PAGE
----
And since running shoes tend to get dirty, especially if you’re the exploring type, it’s nice to have a small bag dedicated to just your shoes within your larger travel bag. That way, the mud you splash through or the sticky city street doesn’t transfer from the soles of your running shoes to the rest of your clothes in your bag. Having a small bag for your shoes and another for your running clothes can actually help motivate while traveling—those bags can serve as reminders for you to use what’s in them.

2. Pack a yoga mat.

Yoga mats meant to be foldable and travel-friendly can serve as portable gyms, wherever you are. Roll it out in a hotel room or outdoor area, like a porch or deck, and you instantly have a clean, soft workout space to do body weight exercises like squats, lunges, planks, crunches, pushups, etc.

I’m also a fan of yoga or other workout apps that allow you to select the length and type of online or downloadable class of any sort.

I like CorePower’s On Demand. Once I select a class, I don’t have to think. I just unroll my mat, hit play, and follow directions.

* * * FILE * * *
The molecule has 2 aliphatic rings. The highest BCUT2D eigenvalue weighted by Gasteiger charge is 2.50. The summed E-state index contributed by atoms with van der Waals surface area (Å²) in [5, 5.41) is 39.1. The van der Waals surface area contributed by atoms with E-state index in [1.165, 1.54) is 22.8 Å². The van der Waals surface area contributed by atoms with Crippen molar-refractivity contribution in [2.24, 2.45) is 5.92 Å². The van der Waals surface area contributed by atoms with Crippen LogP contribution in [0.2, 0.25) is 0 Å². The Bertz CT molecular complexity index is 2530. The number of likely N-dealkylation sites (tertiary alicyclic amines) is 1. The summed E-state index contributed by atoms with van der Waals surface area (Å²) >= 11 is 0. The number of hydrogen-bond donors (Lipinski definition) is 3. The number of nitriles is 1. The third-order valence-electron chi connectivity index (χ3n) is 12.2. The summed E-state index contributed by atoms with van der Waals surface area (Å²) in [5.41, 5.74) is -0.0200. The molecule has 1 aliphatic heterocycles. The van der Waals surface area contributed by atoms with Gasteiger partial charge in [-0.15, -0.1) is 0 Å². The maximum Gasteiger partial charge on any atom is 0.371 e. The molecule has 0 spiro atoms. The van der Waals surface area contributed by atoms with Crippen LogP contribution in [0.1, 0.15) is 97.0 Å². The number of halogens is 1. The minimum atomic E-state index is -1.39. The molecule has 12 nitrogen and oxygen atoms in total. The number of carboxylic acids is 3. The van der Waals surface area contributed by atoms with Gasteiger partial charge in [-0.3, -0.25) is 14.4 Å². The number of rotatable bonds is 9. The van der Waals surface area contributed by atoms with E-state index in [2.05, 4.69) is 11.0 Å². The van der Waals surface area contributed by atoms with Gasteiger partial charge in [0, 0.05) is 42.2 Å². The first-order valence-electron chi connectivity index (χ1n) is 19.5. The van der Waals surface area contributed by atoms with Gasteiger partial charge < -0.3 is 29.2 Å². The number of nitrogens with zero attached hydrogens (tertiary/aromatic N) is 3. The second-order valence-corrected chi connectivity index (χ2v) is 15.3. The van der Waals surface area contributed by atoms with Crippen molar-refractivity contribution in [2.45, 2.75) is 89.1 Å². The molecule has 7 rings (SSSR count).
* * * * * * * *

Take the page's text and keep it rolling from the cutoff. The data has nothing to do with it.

3. Work out early but be flexible.

Traveling with friends or family means you need to be flexible with plans, but getting up before everyone wakes up ensures you have time to get your workout in before the day unfolds. If you’re like me and hate getting up early, then keeping an eye out for windows later in the day where you can sneak away for even just 30 minutes is the way to go. And if getting in a run or workout of any sort isn’t in the cards for the day—maybe it’s a long day of travel—give yourself some grace and get it in the next day.

If you’re traveling to a beach, check the tide charts and time your run on the sand at low tide. Many beaches have hardpacked sand next to the water’s edge at low tide that can be flat and springy like a treadmill belt but with much better scenery. (And I highly recommend jumping in the ocean after your run.)

4. Have a sense of adventure but stay safe.